What are the main principles and philosophies you promote at the school?
Students reach their potential when they feel nurtured and known, while feeling they can take risks and step outside their comfort zone.
How do you get children to do their best academically?
By creating a culture where it is OK to fail, where it is cool to strive to be the best one can be, and by building a community where we help one another. A parent put it well when she said, “The endless opportunities on offer are backed by supportive culture that encourages participation and admires talent across all fields; from rock bands to opera singing or robot building.”
Which other areas of education and extracurricular activities are you developing?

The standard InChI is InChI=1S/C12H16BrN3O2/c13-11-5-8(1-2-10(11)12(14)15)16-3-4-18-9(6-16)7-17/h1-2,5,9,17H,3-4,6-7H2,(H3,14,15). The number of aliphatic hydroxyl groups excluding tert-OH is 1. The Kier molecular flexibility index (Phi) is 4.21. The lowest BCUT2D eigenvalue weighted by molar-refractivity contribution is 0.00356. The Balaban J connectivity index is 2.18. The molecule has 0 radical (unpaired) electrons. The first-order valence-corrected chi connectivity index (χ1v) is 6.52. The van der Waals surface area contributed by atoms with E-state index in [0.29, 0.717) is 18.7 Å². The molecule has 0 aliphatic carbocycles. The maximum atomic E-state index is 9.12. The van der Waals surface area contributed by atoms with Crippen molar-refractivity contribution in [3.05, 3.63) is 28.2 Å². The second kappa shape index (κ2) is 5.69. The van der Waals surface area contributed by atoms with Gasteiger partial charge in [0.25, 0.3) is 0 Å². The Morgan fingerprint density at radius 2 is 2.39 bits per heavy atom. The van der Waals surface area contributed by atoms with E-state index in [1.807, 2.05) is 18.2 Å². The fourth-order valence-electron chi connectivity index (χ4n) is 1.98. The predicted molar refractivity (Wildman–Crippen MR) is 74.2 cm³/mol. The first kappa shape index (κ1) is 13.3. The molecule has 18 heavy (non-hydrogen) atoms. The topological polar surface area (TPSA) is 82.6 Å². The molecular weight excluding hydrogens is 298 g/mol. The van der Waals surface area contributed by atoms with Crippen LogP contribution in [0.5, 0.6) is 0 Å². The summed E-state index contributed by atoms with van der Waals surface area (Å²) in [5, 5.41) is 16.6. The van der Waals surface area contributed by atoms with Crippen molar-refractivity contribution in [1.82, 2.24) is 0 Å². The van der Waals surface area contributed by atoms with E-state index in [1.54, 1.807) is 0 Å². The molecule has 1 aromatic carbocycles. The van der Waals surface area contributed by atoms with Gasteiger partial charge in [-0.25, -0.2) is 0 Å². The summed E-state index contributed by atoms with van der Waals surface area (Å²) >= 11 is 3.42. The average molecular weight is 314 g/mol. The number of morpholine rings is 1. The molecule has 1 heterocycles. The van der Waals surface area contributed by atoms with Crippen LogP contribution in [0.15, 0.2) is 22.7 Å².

Technology has certainly become even more prominent through the COVID-19 crisis. While the pandemic has highly been disruptive in many spheres, on the positive side, it has also provided the impetus to test and extend the use of some of our EdTech tools.
During offsite learning, we found that progress was in line with, or beyond, our expectations. For older students, fewer distractions and a self-paced approach were often beneficial, particularly for enquiry-based tasks and when using software that gave them instant feedback. We are now incorporating some of these usages into onsite learning.
We have a world-class Outdoor Education programme, which is continually evolving. A recent development is the introduction of Forest School for our youngest students. The Tanglin Forest School programme gives Nursery children the opportunity to explore the great outdoors and take part in activities that build confidence, independence, and collaborative skills in a fun and enjoyable way. It is a curriculum in itself, one that underpins our school ethos: a happy child is a child who will learn.